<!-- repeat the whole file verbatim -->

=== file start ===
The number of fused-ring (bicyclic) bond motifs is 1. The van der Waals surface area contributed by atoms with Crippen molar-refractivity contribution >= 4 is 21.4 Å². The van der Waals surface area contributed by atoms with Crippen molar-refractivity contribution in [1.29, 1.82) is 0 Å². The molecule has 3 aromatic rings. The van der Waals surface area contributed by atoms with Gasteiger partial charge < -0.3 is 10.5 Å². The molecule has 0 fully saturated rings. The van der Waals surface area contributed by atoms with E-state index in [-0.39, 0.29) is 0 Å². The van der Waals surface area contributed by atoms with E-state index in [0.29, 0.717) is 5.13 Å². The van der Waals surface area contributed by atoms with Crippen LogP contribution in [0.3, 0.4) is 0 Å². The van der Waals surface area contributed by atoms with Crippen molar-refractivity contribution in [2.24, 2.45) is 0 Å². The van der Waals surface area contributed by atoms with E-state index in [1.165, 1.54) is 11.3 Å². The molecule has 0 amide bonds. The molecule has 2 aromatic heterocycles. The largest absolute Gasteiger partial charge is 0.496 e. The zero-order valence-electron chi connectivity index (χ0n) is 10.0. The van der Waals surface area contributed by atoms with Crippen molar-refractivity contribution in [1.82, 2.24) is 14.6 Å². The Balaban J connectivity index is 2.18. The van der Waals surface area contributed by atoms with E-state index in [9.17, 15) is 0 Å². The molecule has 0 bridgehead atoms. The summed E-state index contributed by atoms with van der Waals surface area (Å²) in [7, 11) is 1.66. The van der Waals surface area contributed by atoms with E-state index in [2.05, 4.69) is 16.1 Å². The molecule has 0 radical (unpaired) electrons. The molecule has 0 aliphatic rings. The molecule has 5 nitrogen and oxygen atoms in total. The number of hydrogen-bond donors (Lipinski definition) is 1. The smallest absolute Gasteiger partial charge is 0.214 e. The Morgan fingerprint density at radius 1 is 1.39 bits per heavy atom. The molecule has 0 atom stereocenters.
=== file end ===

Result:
The number of fused-ring (bicyclic) bond motifs is 1. The van der Waals surface area contributed by atoms with Crippen molar-refractivity contribution >= 4 is 21.4 Å². The van der Waals surface area contributed by atoms with Crippen molar-refractivity contribution in [1.29, 1.82) is 0 Å². The molecule has 3 aromatic rings. The van der Waals surface area contributed by atoms with Gasteiger partial charge < -0.3 is 10.5 Å². The molecule has 0 fully saturated rings. The van der Waals surface area contributed by atoms with E-state index in [-0.39, 0.29) is 0 Å². The van der Waals surface area contributed by atoms with E-state index in [0.29, 0.717) is 5.13 Å². The van der Waals surface area contributed by atoms with Crippen LogP contribution in [0.3, 0.4) is 0 Å². The van der Waals surface area contributed by atoms with Crippen molar-refractivity contribution in [2.24, 2.45) is 0 Å². The van der Waals surface area contributed by atoms with E-state index in [1.165, 1.54) is 11.3 Å². The molecule has 0 amide bonds. The molecule has 2 aromatic heterocycles. The largest absolute Gasteiger partial charge is 0.496 e. The zero-order valence-electron chi connectivity index (χ0n) is 10.0. The van der Waals surface area contributed by atoms with Crippen molar-refractivity contribution in [1.82, 2.24) is 14.6 Å². The Balaban J connectivity index is 2.18. The van der Waals surface area contributed by atoms with E-state index in [9.17, 15) is 0 Å². The molecule has 0 bridgehead atoms. The summed E-state index contributed by atoms with van der Waals surface area (Å²) in [7, 11) is 1.66. The van der Waals surface area contributed by atoms with E-state index in [2.05, 4.69) is 16.1 Å². The molecule has 0 radical (unpaired) electrons. The molecule has 0 aliphatic rings. The molecule has 5 nitrogen and oxygen atoms in total. The number of hydrogen-bond donors (Lipinski definition) is 1. The smallest absolute Gasteiger partial charge is 0.214 e. The Morgan fingerprint density at radius 1 is 1.39 bits per heavy atom. The molecule has 0 atom stereocenters.